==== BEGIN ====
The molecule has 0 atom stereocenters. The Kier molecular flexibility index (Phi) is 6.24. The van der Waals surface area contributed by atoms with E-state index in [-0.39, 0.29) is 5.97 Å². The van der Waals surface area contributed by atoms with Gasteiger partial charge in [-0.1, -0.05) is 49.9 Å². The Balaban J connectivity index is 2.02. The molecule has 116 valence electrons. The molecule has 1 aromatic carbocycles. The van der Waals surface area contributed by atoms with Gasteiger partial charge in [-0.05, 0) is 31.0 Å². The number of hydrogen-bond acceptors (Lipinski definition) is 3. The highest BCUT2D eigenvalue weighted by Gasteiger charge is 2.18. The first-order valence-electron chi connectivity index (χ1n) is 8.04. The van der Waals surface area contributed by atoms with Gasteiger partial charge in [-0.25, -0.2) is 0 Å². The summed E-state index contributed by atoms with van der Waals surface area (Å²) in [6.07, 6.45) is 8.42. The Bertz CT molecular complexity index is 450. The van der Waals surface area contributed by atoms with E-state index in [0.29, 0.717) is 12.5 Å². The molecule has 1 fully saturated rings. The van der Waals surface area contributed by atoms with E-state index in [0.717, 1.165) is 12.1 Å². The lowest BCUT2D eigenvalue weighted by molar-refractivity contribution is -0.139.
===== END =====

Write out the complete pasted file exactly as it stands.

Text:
The molecule has 0 atom stereocenters. The Kier molecular flexibility index (Phi) is 6.24. The van der Waals surface area contributed by atoms with E-state index in [-0.39, 0.29) is 5.97 Å². The van der Waals surface area contributed by atoms with Gasteiger partial charge in [-0.1, -0.05) is 49.9 Å². The Balaban J connectivity index is 2.02. The molecule has 116 valence electrons. The molecule has 1 aromatic carbocycles. The van der Waals surface area contributed by atoms with Gasteiger partial charge in [-0.05, 0) is 31.0 Å². The number of hydrogen-bond acceptors (Lipinski definition) is 3. The highest BCUT2D eigenvalue weighted by Gasteiger charge is 2.18. The first-order valence-electron chi connectivity index (χ1n) is 8.04. The van der Waals surface area contributed by atoms with Gasteiger partial charge in [-0.25, -0.2) is 0 Å². The summed E-state index contributed by atoms with van der Waals surface area (Å²) in [6.07, 6.45) is 8.42. The Bertz CT molecular complexity index is 450. The van der Waals surface area contributed by atoms with E-state index in [0.29, 0.717) is 12.5 Å². The molecule has 1 fully saturated rings. The van der Waals surface area contributed by atoms with E-state index in [0.717, 1.165) is 12.1 Å². The lowest BCUT2D eigenvalue weighted by molar-refractivity contribution is -0.139.